JIA Study Links Depression, Anxiety to Pain and Disability, Not Inflammation

JIA Study Links Depression, Anxiety to Pain and Disability, Not Inflammation

A new study suggests that, in adolescents with juvenile idiopathic arthritis (JIA), anxiety and depression are associated with measures of pain and disability, but not with markers of inflammation.

The study, “Anxiety associates with pain and disability but not increased measures of inflammation for adolescent patients with juvenile idiopathic arthritis,” was published in the journal Arthritis Care & Research.

Many mental health problems manifest in adolescence, and having to deal with a chronic illness on top of puberty probably wouldn’t be expected to make things easier — indeed, as many as one in three adolescents living with a chronic disease has mental health issues.

In adolescents with JIA, the relationship between features of disease, such as pain and inflammation, and the likelihood of having anxiety or depression hasn’t been thoroughly assessed. It’s not even clear whether people with JIA experience anxiety or depression at different rates than their peers.

To shed light on these questions, researchers recruited 136 patients with JIA ages 13–18 who had not recently been treated with steroids. For comparison, they also recruited 88 controls of similar age with no history of autoimmune disease.

The participants were given questionnaires to assess their psychological well-being.

For JIA patients, pain was quantified using a visual analogue scale (VAS, which quantifies traits that are fairly subjective, exist on a spectrum, and as such are not easily translated into an objective number via direct measurement). Disability was assessed with another self-reported questionnaire, the Childhood Health Assessment Questionnaire (CHAQ).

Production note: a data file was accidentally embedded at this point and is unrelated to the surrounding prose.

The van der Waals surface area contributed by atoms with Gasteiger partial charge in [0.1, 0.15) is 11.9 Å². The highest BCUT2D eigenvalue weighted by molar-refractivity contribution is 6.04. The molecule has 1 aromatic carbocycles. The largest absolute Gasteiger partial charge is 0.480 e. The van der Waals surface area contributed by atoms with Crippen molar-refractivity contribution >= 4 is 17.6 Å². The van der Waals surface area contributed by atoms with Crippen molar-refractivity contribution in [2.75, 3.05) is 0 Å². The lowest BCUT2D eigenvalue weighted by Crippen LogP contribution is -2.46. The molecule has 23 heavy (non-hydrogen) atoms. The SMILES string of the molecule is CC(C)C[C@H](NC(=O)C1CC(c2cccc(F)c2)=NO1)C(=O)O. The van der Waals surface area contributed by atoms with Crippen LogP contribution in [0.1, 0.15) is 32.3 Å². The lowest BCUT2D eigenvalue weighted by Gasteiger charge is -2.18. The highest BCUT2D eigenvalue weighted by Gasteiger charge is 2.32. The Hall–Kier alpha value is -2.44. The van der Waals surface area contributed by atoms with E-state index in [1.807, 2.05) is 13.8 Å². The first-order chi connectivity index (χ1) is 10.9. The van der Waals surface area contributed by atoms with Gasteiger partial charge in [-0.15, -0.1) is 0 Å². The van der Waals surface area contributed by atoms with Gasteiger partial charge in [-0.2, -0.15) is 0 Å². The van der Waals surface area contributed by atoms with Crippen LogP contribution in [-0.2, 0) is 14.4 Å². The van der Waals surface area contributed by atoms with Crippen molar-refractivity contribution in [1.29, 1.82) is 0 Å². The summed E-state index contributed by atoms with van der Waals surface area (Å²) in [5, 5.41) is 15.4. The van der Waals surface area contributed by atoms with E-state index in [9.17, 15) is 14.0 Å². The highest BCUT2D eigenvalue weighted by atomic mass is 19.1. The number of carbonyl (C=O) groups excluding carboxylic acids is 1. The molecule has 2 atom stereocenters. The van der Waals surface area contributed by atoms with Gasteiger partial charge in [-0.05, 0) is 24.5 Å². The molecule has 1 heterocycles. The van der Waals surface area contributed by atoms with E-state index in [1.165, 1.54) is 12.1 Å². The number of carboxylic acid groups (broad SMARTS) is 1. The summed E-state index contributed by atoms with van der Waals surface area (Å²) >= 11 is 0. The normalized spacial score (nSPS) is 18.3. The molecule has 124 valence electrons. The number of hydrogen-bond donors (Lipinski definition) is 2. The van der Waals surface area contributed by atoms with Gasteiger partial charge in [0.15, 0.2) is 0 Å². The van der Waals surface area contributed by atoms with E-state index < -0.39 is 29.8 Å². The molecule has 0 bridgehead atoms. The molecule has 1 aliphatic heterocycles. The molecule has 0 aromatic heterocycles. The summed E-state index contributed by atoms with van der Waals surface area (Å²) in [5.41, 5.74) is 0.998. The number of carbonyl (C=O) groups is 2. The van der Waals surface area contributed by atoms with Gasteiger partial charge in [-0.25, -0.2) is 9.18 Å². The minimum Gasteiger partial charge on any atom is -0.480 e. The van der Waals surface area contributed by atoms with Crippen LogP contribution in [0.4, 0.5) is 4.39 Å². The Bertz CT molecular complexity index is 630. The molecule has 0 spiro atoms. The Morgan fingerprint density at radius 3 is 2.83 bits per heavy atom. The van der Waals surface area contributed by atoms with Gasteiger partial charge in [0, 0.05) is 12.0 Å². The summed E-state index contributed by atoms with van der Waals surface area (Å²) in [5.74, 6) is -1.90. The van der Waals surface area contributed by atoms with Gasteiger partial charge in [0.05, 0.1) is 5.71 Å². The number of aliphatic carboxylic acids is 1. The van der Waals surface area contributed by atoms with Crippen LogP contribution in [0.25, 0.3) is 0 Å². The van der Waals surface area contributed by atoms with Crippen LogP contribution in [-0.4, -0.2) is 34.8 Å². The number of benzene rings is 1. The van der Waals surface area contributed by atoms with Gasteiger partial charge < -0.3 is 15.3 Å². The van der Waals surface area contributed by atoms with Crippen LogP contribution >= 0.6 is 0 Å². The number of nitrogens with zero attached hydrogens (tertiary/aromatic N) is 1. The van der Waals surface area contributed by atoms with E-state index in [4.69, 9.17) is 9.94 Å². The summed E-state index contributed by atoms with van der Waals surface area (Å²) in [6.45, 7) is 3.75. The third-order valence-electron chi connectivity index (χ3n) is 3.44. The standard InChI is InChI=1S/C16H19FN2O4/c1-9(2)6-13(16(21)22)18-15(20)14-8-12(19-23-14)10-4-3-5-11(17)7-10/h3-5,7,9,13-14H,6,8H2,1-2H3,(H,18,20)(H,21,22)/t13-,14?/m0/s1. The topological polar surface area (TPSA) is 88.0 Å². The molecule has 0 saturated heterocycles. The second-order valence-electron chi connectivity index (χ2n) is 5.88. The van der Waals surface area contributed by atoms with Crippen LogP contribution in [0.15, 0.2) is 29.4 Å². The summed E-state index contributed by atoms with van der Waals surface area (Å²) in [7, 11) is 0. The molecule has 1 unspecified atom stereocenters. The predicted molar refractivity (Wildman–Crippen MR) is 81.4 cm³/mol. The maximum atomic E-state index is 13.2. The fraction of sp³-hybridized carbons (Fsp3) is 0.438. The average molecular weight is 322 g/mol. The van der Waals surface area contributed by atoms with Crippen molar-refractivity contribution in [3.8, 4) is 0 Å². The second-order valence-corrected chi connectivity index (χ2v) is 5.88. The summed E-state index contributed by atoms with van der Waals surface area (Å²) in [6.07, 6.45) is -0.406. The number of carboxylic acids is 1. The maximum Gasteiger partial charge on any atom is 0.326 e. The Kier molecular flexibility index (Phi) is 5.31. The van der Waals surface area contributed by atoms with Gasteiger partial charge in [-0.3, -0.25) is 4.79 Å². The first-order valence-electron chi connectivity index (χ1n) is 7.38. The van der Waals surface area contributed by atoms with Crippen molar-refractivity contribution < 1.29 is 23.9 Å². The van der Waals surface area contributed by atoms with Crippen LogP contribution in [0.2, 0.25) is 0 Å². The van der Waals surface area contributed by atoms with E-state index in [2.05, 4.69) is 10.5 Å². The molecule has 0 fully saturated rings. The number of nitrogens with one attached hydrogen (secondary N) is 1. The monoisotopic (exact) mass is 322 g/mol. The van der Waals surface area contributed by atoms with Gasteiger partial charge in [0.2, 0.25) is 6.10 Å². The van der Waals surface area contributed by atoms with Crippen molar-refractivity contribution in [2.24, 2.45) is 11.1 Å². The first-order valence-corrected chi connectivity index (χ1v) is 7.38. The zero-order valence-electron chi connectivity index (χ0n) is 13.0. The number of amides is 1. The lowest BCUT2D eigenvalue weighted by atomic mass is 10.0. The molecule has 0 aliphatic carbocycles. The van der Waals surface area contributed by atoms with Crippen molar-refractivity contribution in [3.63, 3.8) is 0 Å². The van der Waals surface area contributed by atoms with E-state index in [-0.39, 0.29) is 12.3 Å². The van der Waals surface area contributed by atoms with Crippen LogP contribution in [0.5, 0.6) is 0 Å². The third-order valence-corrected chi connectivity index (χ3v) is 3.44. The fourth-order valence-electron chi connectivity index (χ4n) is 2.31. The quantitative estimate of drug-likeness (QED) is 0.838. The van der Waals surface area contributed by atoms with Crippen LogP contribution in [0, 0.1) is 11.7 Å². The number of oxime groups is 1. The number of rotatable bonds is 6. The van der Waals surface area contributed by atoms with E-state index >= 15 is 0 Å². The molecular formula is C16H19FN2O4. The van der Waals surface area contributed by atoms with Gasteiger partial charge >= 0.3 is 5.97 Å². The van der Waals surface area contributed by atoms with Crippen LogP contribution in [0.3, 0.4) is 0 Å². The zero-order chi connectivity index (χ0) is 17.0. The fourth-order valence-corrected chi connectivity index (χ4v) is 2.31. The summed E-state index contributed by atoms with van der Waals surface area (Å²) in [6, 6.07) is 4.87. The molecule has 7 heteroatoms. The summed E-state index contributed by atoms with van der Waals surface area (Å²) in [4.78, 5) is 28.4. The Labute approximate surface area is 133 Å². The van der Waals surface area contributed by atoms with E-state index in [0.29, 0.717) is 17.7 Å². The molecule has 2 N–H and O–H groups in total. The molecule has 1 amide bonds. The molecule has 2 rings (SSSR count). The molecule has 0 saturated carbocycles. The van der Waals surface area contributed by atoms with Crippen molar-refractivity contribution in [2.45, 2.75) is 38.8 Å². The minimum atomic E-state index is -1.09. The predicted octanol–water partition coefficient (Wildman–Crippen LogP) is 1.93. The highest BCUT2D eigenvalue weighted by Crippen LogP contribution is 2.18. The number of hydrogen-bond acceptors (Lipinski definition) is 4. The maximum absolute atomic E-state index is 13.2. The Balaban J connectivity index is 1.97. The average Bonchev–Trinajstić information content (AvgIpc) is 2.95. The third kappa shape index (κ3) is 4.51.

The patients’ physicians also gave a VAS score of disease severity.

Researchers also collected blood samples from 100 of the JIA patients and 55 of the controls; the samples were used to measure levels of inflammatory molecules such as interleukin 6 (IL-6).

Based on the results of the psychological surveys, JIA patients and controls had similar levels of anxiety and depression symptoms.

Among JIA patients, anxiety and depression were associated with pain, disability, and the results of the physician VAS. However, the number of active (inflamed) joints was not associated with measurements of anxiety and depression in JIA, nor were any of the tested measurements of inflammation.

The researchers did note that, in the control subjects, anxiety (but not depression) was weakly linked with IL-6 levels. But given the very small size of this cohort, it’s hard to say whether this result is particularly meaningful.

“These results suggest that in this cohort, associations between anxiety, mood, pain, and disability are less likely to be mediated by inflammation and are more likely to be associated with other cognitive and behavioral mechanisms,” the researchers stated. Further research will be needed to fully understand what those other mechanisms might be.

Marisa holds an MS in Cellular and Molecular Pathology from the University of Pittsburgh, where she studied novel genetic drivers of ovarian cancer. She specializes in cancer biology, immunology, and genetics. Marisa began working with BioNews in 2018, and has written about science and health for SelfHacked and the Genetics Society of America. She also writes/composes musicals and coaches the University of Pittsburgh fencing club.
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Marisa holds an MS in Cellular and Molecular Pathology from the University of Pittsburgh, where she studied novel genetic drivers of ovarian cancer. She specializes in cancer biology, immunology, and genetics. Marisa began working with BioNews in 2018, and has written about science and health for SelfHacked and the Genetics Society of America. She also writes/composes musicals and coaches the University of Pittsburgh fencing club.
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